Sabbath implies a willingness to be surprised by unexpected grace, to partake in those potent moments when creation renews itself, when what is finished inevitably recedes, and the sacred forces of healing astonish us with the unending promise of love and light.
When we gather together to worship and pray in this Sabbath time, we prepare our hearts and souls to be nourished and surprised by fruitful beginnings.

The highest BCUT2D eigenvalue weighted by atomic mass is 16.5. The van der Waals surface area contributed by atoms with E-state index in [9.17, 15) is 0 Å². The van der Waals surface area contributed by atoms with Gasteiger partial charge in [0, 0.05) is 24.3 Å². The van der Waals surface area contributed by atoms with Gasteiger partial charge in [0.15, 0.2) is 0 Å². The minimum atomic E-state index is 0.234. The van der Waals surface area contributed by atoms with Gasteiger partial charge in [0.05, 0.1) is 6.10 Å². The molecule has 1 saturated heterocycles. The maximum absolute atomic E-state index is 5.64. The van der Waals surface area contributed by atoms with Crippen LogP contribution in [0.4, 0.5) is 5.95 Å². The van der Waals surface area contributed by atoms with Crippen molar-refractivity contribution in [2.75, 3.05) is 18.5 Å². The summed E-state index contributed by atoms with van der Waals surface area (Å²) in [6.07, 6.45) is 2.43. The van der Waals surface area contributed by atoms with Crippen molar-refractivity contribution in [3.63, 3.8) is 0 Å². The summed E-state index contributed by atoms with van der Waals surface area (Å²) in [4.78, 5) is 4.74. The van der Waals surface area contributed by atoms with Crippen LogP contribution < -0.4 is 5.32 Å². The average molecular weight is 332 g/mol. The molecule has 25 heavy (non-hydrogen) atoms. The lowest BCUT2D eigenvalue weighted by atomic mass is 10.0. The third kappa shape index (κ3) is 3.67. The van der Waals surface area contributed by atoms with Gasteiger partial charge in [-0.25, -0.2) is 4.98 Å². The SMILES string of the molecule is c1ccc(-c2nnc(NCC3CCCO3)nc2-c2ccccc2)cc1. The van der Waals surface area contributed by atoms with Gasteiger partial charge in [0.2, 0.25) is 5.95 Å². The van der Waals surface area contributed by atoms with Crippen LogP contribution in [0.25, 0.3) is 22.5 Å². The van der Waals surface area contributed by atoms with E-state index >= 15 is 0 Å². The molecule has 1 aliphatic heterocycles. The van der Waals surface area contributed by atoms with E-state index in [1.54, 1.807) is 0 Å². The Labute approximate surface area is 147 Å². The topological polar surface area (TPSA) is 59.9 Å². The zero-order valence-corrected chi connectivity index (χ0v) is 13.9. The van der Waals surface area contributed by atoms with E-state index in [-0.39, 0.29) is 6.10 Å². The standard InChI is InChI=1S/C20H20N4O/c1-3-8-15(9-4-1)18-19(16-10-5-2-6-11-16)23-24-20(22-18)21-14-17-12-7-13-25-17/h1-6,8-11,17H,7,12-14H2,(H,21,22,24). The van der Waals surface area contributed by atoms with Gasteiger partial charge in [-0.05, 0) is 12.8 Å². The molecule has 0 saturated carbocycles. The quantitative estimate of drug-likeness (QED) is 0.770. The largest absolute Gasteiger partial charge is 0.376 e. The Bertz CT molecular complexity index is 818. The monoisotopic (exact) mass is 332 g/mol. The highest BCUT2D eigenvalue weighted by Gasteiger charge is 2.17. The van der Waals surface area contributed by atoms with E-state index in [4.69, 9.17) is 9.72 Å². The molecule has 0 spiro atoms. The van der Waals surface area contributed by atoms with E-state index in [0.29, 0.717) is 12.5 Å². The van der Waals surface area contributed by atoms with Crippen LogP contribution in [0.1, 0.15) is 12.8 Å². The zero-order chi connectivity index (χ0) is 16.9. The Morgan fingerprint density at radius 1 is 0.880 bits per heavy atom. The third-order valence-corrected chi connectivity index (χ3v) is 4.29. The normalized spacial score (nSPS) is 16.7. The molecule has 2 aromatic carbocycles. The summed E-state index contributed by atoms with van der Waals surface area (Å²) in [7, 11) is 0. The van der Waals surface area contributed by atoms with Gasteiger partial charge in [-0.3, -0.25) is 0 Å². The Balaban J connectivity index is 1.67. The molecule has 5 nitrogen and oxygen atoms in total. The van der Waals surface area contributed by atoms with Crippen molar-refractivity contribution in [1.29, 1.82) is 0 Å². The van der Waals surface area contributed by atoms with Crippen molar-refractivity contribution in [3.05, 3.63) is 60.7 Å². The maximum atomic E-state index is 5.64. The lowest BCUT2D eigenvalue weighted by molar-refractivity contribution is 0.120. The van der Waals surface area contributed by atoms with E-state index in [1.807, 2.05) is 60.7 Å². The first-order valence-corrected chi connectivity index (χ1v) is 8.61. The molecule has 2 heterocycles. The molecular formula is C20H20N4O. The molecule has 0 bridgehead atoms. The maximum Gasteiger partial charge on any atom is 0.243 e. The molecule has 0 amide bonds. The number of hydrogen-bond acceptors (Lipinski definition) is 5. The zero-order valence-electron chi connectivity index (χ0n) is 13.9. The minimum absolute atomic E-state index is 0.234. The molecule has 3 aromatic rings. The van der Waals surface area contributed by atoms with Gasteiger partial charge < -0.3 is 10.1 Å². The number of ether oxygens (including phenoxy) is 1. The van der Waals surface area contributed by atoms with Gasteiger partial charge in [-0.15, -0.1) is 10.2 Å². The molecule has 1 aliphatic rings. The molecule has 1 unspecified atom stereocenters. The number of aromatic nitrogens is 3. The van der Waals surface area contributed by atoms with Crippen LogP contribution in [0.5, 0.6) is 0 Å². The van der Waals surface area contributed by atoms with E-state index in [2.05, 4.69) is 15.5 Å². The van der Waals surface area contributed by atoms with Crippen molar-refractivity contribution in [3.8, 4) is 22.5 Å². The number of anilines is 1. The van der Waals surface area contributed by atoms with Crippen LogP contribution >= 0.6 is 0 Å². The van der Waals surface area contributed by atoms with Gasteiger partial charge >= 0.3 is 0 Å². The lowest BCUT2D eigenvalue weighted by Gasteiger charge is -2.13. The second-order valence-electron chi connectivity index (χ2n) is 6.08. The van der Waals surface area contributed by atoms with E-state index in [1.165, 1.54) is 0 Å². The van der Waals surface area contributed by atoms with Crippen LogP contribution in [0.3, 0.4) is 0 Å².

And so, only in the soil of Sabbath trenquility can we seed the possibility of beginning
a new day,
a new week–
even a new life–
again and again, each time with fresh eyes, rested and refreshed, born within the completely gratuitous sanctuary of time.
–Wayne Muller in Sabbath: Restoring the Sacred Rhythm of Rest